Well, that was rather fortuitous that Christopher Nolan released a movie about the evacuation at Dunkirk almost a year after I had visited the place, which basically gives me an excuse to actually write about my experience at the museum. Mind you, there actually isn’t all that much in Dunkirk, and don’t expect a place swarming with tourists or anything, it really isn’t that sort of town. Sure, it does have a beach, but that is basically about it. In fact, when I was sitting in the hotel lobby with a beer and my laptop, at least two couples approached the concierge and asked them if there was anything to actually do (at least at night). Mind you, the hotel that I stayed at was pretty shocking, and they also double-charged me for my room, so not surprisingly I gave it a pretty low score on Yelp.
While I have been to a few shows at the Adelaide Fringe Festival, in my mind it is more of a two-week party than a showcase of theatrical performances that are generally not picked up by the mainstream theatre (or are simply so amateurish that the mainstream won’t touch them). From what I recall of my time in Adelaide the Fringe basically consisted of an opening parade, the Garden of Unearthly Delights which was little more than a number of bars, a Ferris wheel, and tents where you will encounter the weird and wonderful. Mind you, as the Fringe has grown in popularity, so have the number of areas that are attempting to mimic the Garden of Unearthly Delights.
Imagine being a little boy who has grown up knowing only one world, and one thing, and then suddenly discovering that this whole world is actually a lie. In fact, imagine being a little boy of about the age of 10 who has grown up being told that a certain people are horrid demonic monsters, only to discover that, once again, this is all a lie. Well, not even that, but actually meeting somebody who completely dispels this whole concept that has been fed to you all of your life.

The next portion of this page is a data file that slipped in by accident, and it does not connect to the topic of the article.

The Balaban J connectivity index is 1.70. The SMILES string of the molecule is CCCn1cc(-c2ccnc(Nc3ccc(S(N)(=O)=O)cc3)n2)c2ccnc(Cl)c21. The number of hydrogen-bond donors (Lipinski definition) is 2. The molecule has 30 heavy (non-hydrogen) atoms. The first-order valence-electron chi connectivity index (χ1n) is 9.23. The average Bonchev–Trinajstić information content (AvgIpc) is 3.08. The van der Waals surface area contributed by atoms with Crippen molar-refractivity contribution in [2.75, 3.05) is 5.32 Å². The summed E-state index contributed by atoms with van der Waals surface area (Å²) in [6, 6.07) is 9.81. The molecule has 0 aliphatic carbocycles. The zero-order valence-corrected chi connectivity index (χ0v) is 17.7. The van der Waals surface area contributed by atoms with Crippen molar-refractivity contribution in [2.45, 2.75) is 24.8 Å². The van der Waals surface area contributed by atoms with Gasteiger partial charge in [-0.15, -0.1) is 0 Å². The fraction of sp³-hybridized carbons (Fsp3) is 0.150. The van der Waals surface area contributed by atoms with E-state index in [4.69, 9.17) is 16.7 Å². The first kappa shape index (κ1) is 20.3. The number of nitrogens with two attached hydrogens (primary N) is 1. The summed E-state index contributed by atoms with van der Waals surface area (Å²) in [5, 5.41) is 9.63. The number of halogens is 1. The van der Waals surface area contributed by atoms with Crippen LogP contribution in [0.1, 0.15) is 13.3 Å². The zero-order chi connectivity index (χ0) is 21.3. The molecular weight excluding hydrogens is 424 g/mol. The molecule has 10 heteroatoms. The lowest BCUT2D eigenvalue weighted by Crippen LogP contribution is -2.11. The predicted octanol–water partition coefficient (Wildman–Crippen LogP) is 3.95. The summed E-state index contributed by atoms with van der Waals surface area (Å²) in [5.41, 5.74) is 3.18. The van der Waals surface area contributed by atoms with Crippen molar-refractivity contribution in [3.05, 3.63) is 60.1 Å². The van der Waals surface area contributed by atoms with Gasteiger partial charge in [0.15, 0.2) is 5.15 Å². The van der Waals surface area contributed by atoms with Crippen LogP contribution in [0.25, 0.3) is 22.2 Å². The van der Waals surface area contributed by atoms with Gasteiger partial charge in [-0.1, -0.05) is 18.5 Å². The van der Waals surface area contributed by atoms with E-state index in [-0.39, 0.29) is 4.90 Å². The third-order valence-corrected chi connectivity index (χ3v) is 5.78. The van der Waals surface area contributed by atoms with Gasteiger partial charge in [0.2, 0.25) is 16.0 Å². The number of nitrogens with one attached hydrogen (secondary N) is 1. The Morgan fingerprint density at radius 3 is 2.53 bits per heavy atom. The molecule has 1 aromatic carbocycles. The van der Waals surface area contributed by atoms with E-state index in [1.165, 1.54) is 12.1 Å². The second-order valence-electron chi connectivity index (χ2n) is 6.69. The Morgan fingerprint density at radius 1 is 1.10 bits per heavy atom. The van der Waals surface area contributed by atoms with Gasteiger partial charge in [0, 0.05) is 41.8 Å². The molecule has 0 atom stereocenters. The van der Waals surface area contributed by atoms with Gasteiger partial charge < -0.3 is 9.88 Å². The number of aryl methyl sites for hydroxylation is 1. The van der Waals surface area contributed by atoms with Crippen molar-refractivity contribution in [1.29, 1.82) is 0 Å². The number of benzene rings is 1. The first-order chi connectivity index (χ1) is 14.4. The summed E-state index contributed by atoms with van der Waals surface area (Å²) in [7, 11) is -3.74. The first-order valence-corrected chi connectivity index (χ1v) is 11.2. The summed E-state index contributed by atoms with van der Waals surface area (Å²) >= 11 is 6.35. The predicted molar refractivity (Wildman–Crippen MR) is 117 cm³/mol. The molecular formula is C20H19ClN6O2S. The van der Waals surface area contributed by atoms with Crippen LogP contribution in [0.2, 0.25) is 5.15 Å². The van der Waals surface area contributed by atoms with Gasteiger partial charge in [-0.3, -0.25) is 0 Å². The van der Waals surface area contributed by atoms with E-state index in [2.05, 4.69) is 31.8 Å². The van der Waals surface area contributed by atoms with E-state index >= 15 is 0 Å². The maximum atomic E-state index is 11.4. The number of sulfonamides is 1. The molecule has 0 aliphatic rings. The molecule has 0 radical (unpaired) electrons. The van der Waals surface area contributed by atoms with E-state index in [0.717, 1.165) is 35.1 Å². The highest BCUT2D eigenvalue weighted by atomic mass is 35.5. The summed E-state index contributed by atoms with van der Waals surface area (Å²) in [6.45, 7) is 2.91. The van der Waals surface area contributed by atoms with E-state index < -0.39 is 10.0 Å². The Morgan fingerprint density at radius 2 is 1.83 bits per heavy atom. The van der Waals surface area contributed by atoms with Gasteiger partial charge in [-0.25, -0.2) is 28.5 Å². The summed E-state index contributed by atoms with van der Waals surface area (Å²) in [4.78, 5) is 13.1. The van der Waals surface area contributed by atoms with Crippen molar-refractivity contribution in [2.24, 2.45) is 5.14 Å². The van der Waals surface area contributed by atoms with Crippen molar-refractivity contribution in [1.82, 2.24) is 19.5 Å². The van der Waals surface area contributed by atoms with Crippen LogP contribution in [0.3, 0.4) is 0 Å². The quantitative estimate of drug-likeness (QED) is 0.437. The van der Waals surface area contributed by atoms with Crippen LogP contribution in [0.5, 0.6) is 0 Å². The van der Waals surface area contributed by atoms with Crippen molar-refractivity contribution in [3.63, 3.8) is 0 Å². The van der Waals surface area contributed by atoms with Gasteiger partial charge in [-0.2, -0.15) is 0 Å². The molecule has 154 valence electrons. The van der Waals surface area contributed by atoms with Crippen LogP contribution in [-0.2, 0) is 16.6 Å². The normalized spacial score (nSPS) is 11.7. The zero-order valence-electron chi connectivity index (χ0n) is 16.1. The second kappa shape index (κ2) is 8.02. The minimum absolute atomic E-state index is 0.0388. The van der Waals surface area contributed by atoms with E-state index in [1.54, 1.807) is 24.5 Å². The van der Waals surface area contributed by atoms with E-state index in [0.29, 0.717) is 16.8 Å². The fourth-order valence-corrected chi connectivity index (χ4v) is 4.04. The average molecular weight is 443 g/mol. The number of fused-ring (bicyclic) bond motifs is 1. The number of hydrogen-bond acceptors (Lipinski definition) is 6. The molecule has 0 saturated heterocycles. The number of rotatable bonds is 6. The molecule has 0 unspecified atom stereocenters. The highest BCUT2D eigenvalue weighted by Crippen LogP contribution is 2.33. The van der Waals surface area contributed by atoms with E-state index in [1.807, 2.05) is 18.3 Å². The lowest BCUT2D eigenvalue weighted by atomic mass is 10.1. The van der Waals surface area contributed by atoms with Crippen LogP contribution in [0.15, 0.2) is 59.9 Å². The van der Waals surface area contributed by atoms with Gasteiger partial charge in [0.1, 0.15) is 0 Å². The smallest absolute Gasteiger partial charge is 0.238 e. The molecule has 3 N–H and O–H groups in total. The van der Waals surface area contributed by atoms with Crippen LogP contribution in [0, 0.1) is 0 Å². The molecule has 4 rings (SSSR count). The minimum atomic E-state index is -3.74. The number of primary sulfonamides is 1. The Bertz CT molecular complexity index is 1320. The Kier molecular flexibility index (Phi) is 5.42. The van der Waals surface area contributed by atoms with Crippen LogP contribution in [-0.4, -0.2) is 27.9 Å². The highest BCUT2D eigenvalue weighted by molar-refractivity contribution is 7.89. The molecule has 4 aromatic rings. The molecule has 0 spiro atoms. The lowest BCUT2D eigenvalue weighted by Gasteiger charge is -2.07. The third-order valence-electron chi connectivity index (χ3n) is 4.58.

Once again on my explorations of Youtube I came across a video produced by the Alternate History Hub (and I must admit that they produce some really interesting videos that inspire me to explore much deeper) speculating what would have happened if Persia had managed to invade Greece. The problem that I find with a lot of their productions is that their conclusions tend to be ‘this was so long ago it is impossible to know what would have happened’. Well, there is a whole field of counter-factual history where historians explore the ‘what might have been’ with regards to these particular historical events.
I find it really bizarre that a film that the producers really didn’t like, and was described by one of the writers as ‘too depressing’ and by the director as ‘the longest student film ever made’ has become a cult classic, won 2 BAFTA Awards, and has received a combined user rating of 8 on IMDB. However, I probably shouldn’t consider it all that surprising since the film that we as kids voted as ‘the worst film ever made’ was Plan 9 From Outer Space (though that only receives a combined user rating of 4 on IMDB, and I personally have yet to even watch it – still, it is considered a cult classic, particularly since it has a combined user rating on Rotten Tomatoes of 66% with the premise that it is so bad it is actually really good). Anyway, I have already written a review (of Pink Floyd The Wall, not Plan 9 from Outer Space), though IMDB does not give me huge amounts of room to be able to really explore this film, so I will do it here.
This film actually has two names, and I’m not sure why they changed its name to Live, Die, Repeat so late in the piece (namely when the Blue-Ray was released) especially since I didn’t actually have a problem with the original name (though there are probably reasons that I am not aware of that prompted the change). Okay, it is a Tom Cruise movie, and while I would generally say that I basically tolerate him, he still seems to find himself in some really cool movies, such as this one.
I’m sure we are all familiar with the background to World War I, namely how a guy in Sarajevo stopped to buy a sandwich, saw the Archduke Ferdinand go past in his carriage, grabbed his gun, ran outside, and shot him, thus triggering a series of events that would shape the 20th Century (though that story is a somewhat a myth – apparently he planned to meet the Arch-Duke there, it still sounds good). In fact, one can go even further back to when the French ambassador ran into the Prussian king, had an informal chat which was twisted by the German Chancellor to start a war against the French, which in turn laid the groundwork for what was to become World War I.